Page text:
CNY officials react to NY pension divesting from fossil fuels: ‘It’s really groundbreaking’
New York State Comptroller Tom DiNapoli announced that the state’s pension fund, the third-largest in the country, will transition to an investment portfolio with net-zero greenhouse gas emissions by 2040. Elected officials in central New York are celebrating the change and calling it groundbreaking.
Katelyn Kriesel is a Manlius town councilor and a member of the DivestNY coalition, which has been working for years with DiNapoli to get this accomplished.
“Financially, it is not in the interest of pensioners, of New Yorkers, to remain invested in a sector of the economy that can’t last much longer,” Kriesel said. “It simply cannot continue to exist, or we won’t have a planet to live on.”
Kriesel said in recent weeks, the coalition was able to get DiNapoli to come to an agreement.
“There’s not only a strong financial case for fossil fuel divestment, there’s also the very real implication of how it will help us in the fight against climate change,” Kriesel said. “These companies will be compelled, by divesting from them, to transition to a renewable energy economy.”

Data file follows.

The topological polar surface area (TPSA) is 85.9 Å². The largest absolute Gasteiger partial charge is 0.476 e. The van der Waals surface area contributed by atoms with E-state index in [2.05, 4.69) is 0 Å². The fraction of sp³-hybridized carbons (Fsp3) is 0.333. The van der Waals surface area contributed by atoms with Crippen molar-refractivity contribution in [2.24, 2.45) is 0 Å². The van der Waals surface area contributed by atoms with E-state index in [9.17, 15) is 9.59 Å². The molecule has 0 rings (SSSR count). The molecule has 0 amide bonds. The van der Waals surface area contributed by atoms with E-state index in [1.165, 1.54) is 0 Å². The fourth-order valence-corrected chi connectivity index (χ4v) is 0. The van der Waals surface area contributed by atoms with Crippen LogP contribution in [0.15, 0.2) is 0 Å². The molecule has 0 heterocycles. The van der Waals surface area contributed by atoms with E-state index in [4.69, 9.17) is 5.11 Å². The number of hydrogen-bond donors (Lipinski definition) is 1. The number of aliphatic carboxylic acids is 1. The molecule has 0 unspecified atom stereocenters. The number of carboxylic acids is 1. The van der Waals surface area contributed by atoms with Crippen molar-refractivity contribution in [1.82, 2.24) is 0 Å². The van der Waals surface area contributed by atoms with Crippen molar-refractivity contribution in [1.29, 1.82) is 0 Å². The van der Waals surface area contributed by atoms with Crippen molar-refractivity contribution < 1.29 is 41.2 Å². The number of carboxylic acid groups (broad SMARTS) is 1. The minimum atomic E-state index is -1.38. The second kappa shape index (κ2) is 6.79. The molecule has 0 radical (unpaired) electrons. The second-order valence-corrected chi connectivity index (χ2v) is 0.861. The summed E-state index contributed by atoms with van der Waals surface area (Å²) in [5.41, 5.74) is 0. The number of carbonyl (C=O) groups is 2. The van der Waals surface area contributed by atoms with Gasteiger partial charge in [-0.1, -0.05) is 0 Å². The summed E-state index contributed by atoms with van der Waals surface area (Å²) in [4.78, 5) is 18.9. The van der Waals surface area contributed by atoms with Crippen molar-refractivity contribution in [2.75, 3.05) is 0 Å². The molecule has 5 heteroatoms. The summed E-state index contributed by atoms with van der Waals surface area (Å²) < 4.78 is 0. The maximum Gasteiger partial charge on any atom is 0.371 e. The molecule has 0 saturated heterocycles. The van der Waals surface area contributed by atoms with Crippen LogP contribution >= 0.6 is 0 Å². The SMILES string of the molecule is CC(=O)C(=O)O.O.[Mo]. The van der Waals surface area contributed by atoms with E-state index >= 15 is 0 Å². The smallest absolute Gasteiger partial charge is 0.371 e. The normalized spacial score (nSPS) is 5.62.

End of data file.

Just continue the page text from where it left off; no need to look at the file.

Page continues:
By 2025, the comptroller’s office will complete a review of energy sector companies in industries like oil and gas, and will divest from those that don’t meet minimum standards to transition to a low-carbon economy. The fund has already divested from 22 coal companies.
State Sen. Rachel May cosponsored a bill that would have required DiNapoli to divest from the largest fossil fuel companies in five years. She’s had talks with him, and said he’s adamant about his fiduciary responsibility.
“The fact that Comptroller DiNapoli has made this decision and that it is clearly seen as in the fiduciary interest of the funds he manages, that’s enormous and could have just a gigantic ripple effect across the country and world,” May said.
The DivestNY coalition will now turn its attention to the New York state teachers' pension fund.